Taughannock Falls

Taughannock Falls
from: althouse.blogspot.com

Monday, January 24, 2011

Moving beyond disaster capitalism

I've been doing a little thinking about the disturbing grab of power and resources, throughout the globe, by plutocrats and their managerial elites. Maybe calling attention to the contrast between obscene wealth and abject poverty isn't the most effective way to reverse this trend. There might be an argument that doesn't require appealing to any sense of human decency and compassion.

Think of the global economy as a pool of water. On one end is attached a spout that constantly drains off into a smaller pool. This smaller pool is what the plutocrats care about the most: it represents their personal wealth. As the water evaporates, it must be replaced. So far, the plutocrats have used their economic power to bully those who live nearby to exhaust their local water supplies to keep the pool replenished. The plutocrats laugh as these unfortunates struggle with each other to capture the small amount of water they allow to trickle down from their own pool of personal wealth. Eventually, disease, war and poverty makes the nearby inhabitants too weak to carry a sufficient amount of water. The plutocrats are forced to use some of the water from their pool to fund military adventures that will coerce more distant people to carry water to the pool. The plutocrats must live with the constant worry that the much larger number of those they oppress will unite against them. They are forced to bribe politicians, media and professional elites to keep the masses in line. Yet at this point an intelligent plutocrat might ask: "Is there an easier way?"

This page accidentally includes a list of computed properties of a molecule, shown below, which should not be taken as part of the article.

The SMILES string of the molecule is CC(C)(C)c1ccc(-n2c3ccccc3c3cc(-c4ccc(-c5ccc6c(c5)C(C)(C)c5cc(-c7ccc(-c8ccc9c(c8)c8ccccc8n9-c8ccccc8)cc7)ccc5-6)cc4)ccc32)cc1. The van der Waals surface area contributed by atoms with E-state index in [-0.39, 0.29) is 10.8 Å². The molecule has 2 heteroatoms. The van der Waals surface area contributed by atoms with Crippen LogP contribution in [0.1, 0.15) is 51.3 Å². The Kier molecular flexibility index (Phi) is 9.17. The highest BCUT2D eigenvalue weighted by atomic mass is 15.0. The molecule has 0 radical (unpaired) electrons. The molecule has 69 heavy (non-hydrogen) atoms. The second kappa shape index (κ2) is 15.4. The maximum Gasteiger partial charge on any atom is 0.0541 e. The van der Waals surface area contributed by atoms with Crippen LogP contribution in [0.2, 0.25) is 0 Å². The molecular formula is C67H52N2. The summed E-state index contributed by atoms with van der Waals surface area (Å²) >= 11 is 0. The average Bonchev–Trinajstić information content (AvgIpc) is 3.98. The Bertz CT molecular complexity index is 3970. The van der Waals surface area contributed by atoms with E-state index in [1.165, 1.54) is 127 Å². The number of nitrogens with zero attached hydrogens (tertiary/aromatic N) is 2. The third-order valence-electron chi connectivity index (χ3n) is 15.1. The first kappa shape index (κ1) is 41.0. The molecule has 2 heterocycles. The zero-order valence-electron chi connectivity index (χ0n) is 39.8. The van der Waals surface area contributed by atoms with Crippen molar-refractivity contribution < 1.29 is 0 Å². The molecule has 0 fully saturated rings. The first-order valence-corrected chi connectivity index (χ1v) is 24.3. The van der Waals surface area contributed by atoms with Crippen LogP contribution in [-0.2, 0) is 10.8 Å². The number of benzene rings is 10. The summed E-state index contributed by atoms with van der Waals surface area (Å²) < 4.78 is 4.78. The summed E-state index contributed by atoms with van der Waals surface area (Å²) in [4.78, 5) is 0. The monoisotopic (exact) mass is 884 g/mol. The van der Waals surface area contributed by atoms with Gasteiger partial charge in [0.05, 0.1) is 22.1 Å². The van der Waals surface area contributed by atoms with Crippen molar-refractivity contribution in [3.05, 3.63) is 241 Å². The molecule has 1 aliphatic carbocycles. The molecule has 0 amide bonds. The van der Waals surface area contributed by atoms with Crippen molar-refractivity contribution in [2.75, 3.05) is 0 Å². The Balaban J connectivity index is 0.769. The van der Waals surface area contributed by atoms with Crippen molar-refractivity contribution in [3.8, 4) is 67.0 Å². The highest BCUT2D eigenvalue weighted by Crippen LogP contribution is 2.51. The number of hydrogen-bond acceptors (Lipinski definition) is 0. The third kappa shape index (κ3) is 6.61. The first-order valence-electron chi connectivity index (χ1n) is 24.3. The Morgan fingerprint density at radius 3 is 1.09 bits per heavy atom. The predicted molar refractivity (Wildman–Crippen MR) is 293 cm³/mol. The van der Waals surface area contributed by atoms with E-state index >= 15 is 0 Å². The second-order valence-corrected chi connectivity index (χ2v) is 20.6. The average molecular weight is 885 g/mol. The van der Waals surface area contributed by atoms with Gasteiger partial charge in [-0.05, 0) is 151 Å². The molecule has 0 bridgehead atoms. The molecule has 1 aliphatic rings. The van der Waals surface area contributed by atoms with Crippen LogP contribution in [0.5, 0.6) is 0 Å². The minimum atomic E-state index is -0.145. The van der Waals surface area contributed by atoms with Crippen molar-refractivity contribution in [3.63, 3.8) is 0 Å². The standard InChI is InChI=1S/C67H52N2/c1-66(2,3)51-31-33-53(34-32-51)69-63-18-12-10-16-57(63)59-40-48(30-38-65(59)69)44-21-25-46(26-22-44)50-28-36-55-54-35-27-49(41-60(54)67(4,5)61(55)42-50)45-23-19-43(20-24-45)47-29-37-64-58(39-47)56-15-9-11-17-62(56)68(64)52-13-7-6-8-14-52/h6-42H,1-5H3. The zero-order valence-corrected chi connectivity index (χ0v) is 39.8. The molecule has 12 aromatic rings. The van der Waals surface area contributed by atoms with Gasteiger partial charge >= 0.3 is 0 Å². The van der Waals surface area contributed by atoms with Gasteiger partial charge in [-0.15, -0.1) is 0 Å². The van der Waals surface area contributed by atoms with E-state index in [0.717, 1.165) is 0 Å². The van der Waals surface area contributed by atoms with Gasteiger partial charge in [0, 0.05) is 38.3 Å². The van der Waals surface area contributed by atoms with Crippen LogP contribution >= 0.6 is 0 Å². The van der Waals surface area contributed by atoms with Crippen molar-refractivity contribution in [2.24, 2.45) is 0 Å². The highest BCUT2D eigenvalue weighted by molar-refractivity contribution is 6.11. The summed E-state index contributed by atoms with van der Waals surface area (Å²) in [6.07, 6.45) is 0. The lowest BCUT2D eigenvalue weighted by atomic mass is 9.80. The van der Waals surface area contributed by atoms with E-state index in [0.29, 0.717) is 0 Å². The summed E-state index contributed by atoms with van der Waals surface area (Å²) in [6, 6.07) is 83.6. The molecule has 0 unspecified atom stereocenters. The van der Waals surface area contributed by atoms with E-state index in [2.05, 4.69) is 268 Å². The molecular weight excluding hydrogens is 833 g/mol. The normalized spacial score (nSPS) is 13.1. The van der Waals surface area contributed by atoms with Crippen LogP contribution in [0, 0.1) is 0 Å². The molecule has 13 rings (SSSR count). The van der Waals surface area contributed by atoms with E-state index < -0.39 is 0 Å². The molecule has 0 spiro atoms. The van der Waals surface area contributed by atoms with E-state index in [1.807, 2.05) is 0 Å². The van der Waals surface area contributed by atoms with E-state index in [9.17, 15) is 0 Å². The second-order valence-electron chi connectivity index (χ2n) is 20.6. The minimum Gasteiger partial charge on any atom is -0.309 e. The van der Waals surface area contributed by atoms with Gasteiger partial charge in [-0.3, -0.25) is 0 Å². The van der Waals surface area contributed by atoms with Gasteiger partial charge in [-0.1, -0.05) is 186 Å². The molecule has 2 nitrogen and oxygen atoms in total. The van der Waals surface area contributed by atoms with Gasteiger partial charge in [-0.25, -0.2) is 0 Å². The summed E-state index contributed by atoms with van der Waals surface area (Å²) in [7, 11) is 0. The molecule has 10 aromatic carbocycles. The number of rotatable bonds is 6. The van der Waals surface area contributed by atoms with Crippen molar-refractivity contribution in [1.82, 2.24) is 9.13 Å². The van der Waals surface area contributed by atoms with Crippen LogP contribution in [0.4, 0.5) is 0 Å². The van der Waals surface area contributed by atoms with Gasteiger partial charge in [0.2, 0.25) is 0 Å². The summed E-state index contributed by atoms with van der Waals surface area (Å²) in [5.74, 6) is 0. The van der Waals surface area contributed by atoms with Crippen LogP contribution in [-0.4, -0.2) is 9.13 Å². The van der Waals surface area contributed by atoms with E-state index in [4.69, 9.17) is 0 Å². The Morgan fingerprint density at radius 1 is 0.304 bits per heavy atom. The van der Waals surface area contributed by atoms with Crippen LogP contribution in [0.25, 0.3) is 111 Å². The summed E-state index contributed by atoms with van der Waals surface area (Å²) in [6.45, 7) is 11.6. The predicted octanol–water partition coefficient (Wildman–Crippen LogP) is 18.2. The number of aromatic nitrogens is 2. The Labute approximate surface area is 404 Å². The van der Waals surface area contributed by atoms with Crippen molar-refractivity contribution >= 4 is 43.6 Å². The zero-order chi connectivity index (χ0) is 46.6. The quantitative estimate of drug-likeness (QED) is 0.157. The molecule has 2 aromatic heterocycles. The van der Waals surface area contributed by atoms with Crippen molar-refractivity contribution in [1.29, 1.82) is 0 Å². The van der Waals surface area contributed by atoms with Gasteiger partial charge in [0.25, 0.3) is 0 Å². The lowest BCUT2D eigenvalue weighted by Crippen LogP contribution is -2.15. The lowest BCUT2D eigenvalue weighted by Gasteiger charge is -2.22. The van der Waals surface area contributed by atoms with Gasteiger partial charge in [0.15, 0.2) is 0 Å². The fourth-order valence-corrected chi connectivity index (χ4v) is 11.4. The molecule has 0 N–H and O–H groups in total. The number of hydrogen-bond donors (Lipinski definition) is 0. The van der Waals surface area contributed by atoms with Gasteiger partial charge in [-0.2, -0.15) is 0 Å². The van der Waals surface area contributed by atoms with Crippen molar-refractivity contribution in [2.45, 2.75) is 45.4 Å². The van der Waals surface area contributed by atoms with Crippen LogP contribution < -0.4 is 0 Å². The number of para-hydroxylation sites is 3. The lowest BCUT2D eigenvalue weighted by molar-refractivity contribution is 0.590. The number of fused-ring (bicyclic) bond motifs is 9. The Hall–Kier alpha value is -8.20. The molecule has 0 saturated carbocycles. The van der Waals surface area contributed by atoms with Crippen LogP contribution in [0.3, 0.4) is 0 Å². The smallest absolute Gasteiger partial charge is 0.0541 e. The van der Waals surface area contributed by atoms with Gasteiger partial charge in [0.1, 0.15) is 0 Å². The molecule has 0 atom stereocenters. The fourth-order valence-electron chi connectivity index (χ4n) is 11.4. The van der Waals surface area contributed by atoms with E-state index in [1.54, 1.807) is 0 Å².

There is an easier way. Agree to let people keep more of the water they bring to the pool. Point out to them that if they can collaborate to construct a much larger pool, all can share in the benefits of the larger pool, even if the plutocrats still enjoy a large surplus. Unleashing human potential to produce a dignified life for all, and even extravagant riches for some, is what a humane and rational capitalist system should do. A system that fosters open competition, and rewards innovation and hard work is fine. That is not what we have in the 21st century. George W. Bush received a M.B.A., yes, but he lost millions of dollars in the private sector. Meritocracy didn't propel him to power in our capitalist world. He, like many other successful kleptocrats, made up for a lack of creative power with a strong urge to abuse power, for the purpose of squeezing the world's wealth into the bank accounts of a favored few. If President Obama wants to save capitalism, he cannot merely help those who already have too much get even more. By helping working people worldwide to prosper, he'll begin to set our world on a course to a sustainable future.

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